• To add: The other thing I like about the OP area is that it’s an easy drive to O’Hare. Neither my husband nor I have any family here, so we are at the airport often! (I missed that in your first post; I wouldn’t recommend the area near O’Hare (Norridge, Schiller Park, Elmwood Park, etc.) as heartily. Those feel like old school Chicago neighborhoods filled with families who’ve been there for ages, and might not be a good entry point. I also believe the schools are better in the neighborhoods I’ve mentioned…

    • Michelle says:

      Hinsdale is a beautiful older burb with good schools on the train line to downtown and within 1/2 hour of ohare. I liked that it had older homes that didn’t all look alike, but it does have a lot of tear downs turned to McMansions. I like oak park/river Forrest as previously posted but it was impossible to get a two car garage and the lots were very small.

    • Divaliscious11 says:

      The other thing to consider, and this may not matter to you, but just in case it does, is that Chicago remains a very, very segregated city. Most of the recommended communities are, with the exception of Oak Park, and to some extent Naperville, are extremely non-diverse racially, and only moderately socio-economically diverse – and I am being generous. If you want more cultural diversity in the city, consider Hyde Park, South Loop and Bridgeport Village (not all of Bridgeport is diverse)…… Oak Park and Naperville are suburban and extremely suburban respectively…..

    • Frustrated Academic says:

      As a city dweller, here’s a shout out for living in the city. We bought a few years ago in West Wicker Park about 15 minutes from the loop. We live on the O-Hare line and have ample street parking in our neighborhood. DH drives to work in the west loop (10 minutes on a bad day), and I take the el downtown. Since you are thinking of renting anyway–I suggest checking out Wicker Park, Lincoln Square and some of the other city neighborhoods before you decide to go right to the burbs.

  9. Research, Not Law says:

    For Hellskitchen, re: Emily Owens MD

    I checked it out on Hulu. They only have the five most recent episodes, so I started mid-season and love it. Just as you said: intellegent, funny, real. Such a bummer it was cancelled!

    • hellskitchen says:

      Right?? I am so glad you validated my obsession with it :-) I want to see more of Mamie Gummer and I hope she comes in more TV and films after the show ends.

  10. Orange says:

    Trying again as I am stuck in moderation!

    We are thinking of moving to Chicago (one baby), and looking at neighborhoods online is not exactly helpful.
    I and DH will mostly work in downtown ( still looking for jobs) and will need decent access to airport. I am thinking about a max 30 minute cab drive to airport.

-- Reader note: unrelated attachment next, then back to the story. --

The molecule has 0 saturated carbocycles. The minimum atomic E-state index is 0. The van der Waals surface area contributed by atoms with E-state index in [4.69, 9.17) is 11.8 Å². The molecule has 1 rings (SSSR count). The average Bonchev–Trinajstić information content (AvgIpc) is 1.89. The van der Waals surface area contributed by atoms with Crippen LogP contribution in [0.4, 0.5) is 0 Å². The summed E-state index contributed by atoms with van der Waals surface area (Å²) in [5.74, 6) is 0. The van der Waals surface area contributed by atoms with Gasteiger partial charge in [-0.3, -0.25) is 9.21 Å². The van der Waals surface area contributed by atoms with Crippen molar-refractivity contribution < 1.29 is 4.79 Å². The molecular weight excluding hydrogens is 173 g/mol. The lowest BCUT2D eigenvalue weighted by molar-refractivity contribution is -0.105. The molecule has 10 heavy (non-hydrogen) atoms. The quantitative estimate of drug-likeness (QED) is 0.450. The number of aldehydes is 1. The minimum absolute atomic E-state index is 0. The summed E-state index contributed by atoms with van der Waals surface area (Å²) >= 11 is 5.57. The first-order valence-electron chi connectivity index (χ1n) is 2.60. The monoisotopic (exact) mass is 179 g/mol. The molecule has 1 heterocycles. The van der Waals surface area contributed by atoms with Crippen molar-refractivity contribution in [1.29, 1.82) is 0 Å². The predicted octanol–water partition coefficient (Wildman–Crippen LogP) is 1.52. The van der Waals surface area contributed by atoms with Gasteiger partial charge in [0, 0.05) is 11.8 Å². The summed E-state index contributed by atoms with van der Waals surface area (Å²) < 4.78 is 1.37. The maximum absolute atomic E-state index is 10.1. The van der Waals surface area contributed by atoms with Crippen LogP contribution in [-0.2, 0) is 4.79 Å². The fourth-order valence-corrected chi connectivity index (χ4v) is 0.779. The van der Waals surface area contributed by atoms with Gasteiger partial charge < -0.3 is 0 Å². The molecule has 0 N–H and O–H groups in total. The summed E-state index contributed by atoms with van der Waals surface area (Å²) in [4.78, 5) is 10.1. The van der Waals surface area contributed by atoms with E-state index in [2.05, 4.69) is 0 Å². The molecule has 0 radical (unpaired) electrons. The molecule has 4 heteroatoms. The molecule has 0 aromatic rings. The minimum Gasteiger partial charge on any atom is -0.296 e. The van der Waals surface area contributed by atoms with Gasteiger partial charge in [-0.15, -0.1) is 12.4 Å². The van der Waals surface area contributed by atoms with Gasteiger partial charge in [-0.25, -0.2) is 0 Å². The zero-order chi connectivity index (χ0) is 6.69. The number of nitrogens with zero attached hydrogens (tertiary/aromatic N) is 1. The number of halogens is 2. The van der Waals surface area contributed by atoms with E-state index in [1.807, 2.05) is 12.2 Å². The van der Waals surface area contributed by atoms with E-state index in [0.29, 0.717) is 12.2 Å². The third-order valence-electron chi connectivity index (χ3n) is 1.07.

Right now, we Live in a suburban area so we are used to a little bit more space and have two cars that need to be parked when not in use. So we a looking to rent somewhere that is kid friendly, easy commute to downtown and airport and has grocery shopping nearby.

    I would love to get neighborhood suggestions from area posters!

    • Roscoe Village would be a good solution for you if you want to stay in the city. It is kid/baby/dog central, 5 minutes from highway (so 20-40 minutes from airport depending on traffic) and equi-distance from the loop. The (admittedly cheesy) tag-line is “The Village Within The City…” but it is somewhat accurate — parking is reasonable, some good neighborhood school options, very walkable, etc. — so it won’t be as much of a culture shock to transition from suburbs as it would be if, say, you moved into the Loop.

      I’ve lived there for almost 5 years, and am happy to email more if you want to post an anonymous email address.

      • espresso bean says:

        Agreed — Roscoe Village would be perfect for you. I also really like Ravenswood, Lincoln Square, and Andersonville for young families. You can get a decent amount of space, still commute to downtown fairly easily, and have a car without too much trouble. Rents are reasonable in all of those neighborhoods.

        You could also consider some neighborhoods on the northwest side. If you want a single-family home and don’t mind more of a residential neighborhood, Jefferson Park is great (although it’s not very urban in feel) and very close to the airport and the blue line. If you want more of an urban feel, parts of Bucktown (especially north of Armitage) are lively and still full of young families.

        Happy hunting! Let me know if you have more specific questions.

      • Moonstone says:

        Yes, if you post an address, some of the Chicago-area ‘rettes will overwhelm you with thoughts. Me first!